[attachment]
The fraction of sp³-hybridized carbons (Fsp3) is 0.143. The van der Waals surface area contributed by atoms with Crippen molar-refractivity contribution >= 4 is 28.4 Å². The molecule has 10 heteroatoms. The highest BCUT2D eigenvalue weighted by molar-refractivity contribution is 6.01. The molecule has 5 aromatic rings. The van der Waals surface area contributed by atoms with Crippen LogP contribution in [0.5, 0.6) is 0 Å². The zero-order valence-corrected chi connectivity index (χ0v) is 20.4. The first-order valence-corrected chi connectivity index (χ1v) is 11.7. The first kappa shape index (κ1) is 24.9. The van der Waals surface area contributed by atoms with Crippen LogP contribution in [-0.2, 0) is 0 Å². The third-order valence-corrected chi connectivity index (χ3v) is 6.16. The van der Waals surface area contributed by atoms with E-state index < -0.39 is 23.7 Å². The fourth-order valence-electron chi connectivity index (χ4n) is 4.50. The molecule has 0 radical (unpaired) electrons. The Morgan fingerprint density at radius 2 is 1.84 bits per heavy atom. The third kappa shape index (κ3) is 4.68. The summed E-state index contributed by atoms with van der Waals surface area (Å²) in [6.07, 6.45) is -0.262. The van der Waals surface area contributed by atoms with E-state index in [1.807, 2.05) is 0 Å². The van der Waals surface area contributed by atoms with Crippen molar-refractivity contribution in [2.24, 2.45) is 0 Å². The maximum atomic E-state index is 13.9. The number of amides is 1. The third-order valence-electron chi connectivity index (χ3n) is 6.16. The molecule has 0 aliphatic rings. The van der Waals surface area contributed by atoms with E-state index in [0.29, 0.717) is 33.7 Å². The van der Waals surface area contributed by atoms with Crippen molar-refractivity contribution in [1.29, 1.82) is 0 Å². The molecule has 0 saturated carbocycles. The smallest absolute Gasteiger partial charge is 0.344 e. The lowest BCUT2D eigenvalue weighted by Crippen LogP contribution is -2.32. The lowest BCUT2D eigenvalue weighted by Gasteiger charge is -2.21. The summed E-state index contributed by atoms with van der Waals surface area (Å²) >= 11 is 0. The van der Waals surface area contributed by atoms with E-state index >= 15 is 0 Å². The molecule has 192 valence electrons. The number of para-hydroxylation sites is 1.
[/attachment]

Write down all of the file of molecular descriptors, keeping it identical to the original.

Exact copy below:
The fraction of sp³-hybridized carbons (Fsp3) is 0.143. The van der Waals surface area contributed by atoms with Crippen molar-refractivity contribution >= 4 is 28.4 Å². The molecule has 10 heteroatoms. The highest BCUT2D eigenvalue weighted by molar-refractivity contribution is 6.01. The molecule has 5 aromatic rings. The van der Waals surface area contributed by atoms with Crippen LogP contribution in [0.5, 0.6) is 0 Å². The zero-order valence-corrected chi connectivity index (χ0v) is 20.4. The first-order valence-corrected chi connectivity index (χ1v) is 11.7. The first kappa shape index (κ1) is 24.9. The van der Waals surface area contributed by atoms with Crippen LogP contribution in [-0.2, 0) is 0 Å². The third-order valence-corrected chi connectivity index (χ3v) is 6.16. The van der Waals surface area contributed by atoms with E-state index < -0.39 is 23.7 Å². The fourth-order valence-electron chi connectivity index (χ4n) is 4.50. The molecule has 0 radical (unpaired) electrons. The Morgan fingerprint density at radius 2 is 1.84 bits per heavy atom. The third kappa shape index (κ3) is 4.68. The summed E-state index contributed by atoms with van der Waals surface area (Å²) in [6.07, 6.45) is -0.262. The van der Waals surface area contributed by atoms with E-state index in [1.807, 2.05) is 0 Å². The van der Waals surface area contributed by atoms with Crippen molar-refractivity contribution in [2.24, 2.45) is 0 Å². The maximum atomic E-state index is 13.9. The number of amides is 1. The third-order valence-electron chi connectivity index (χ3n) is 6.16. The molecule has 0 aliphatic rings. The van der Waals surface area contributed by atoms with E-state index in [0.29, 0.717) is 33.7 Å². The van der Waals surface area contributed by atoms with Crippen molar-refractivity contribution in [1.29, 1.82) is 0 Å². The molecule has 0 saturated carbocycles. The smallest absolute Gasteiger partial charge is 0.344 e. The lowest BCUT2D eigenvalue weighted by Crippen LogP contribution is -2.32. The lowest BCUT2D eigenvalue weighted by Gasteiger charge is -2.21. The summed E-state index contributed by atoms with van der Waals surface area (Å²) >= 11 is 0. The van der Waals surface area contributed by atoms with E-state index >= 15 is 0 Å². The molecule has 192 valence electrons. The number of para-hydroxylation sites is 1.